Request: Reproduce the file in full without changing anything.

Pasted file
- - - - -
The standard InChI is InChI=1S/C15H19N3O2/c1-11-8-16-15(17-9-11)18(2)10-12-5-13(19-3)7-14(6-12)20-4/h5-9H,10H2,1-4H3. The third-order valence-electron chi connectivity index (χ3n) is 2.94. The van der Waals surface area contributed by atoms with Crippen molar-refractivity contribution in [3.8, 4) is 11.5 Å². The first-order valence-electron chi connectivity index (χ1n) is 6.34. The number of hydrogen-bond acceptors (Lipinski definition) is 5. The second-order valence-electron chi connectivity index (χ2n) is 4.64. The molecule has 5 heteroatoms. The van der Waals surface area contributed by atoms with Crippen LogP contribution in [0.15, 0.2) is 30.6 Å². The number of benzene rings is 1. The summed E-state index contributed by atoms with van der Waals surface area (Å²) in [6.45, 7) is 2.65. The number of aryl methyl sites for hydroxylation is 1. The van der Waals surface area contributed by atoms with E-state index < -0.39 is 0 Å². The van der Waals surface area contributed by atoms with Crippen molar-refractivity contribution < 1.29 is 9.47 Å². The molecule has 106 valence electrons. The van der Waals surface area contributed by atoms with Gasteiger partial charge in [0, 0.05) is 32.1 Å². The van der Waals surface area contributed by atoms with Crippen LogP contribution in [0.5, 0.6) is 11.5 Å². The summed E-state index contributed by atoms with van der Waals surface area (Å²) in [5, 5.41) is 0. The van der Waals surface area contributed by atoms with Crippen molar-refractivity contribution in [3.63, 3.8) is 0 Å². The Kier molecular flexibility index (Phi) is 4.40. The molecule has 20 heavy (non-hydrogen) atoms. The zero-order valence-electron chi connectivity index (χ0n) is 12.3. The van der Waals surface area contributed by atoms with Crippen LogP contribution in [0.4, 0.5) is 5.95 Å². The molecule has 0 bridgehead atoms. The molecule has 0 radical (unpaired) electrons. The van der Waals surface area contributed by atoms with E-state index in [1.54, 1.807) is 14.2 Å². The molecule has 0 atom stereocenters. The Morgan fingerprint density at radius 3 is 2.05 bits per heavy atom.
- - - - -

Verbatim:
The standard InChI is InChI=1S/C15H19N3O2/c1-11-8-16-15(17-9-11)18(2)10-12-5-13(19-3)7-14(6-12)20-4/h5-9H,10H2,1-4H3. The third-order valence-electron chi connectivity index (χ3n) is 2.94. The van der Waals surface area contributed by atoms with Crippen molar-refractivity contribution in [3.8, 4) is 11.5 Å². The first-order valence-electron chi connectivity index (χ1n) is 6.34. The number of hydrogen-bond acceptors (Lipinski definition) is 5. The second-order valence-electron chi connectivity index (χ2n) is 4.64. The molecule has 5 heteroatoms. The van der Waals surface area contributed by atoms with Crippen LogP contribution in [0.15, 0.2) is 30.6 Å². The number of benzene rings is 1. The summed E-state index contributed by atoms with van der Waals surface area (Å²) in [6.45, 7) is 2.65. The number of aryl methyl sites for hydroxylation is 1. The van der Waals surface area contributed by atoms with E-state index < -0.39 is 0 Å². The van der Waals surface area contributed by atoms with Crippen molar-refractivity contribution < 1.29 is 9.47 Å². The molecule has 106 valence electrons. The van der Waals surface area contributed by atoms with Gasteiger partial charge in [0, 0.05) is 32.1 Å². The van der Waals surface area contributed by atoms with Crippen LogP contribution in [0.5, 0.6) is 11.5 Å². The summed E-state index contributed by atoms with van der Waals surface area (Å²) in [5, 5.41) is 0. The van der Waals surface area contributed by atoms with Crippen molar-refractivity contribution in [3.63, 3.8) is 0 Å². The Kier molecular flexibility index (Phi) is 4.40. The molecule has 20 heavy (non-hydrogen) atoms. The zero-order valence-electron chi connectivity index (χ0n) is 12.3. The van der Waals surface area contributed by atoms with Crippen LogP contribution in [0.4, 0.5) is 5.95 Å². The molecule has 0 bridgehead atoms. The molecule has 0 radical (unpaired) electrons. The van der Waals surface area contributed by atoms with E-state index in [1.54, 1.807) is 14.2 Å². The molecule has 0 atom stereocenters. The Morgan fingerprint density at radius 3 is 2.05 bits per heavy atom.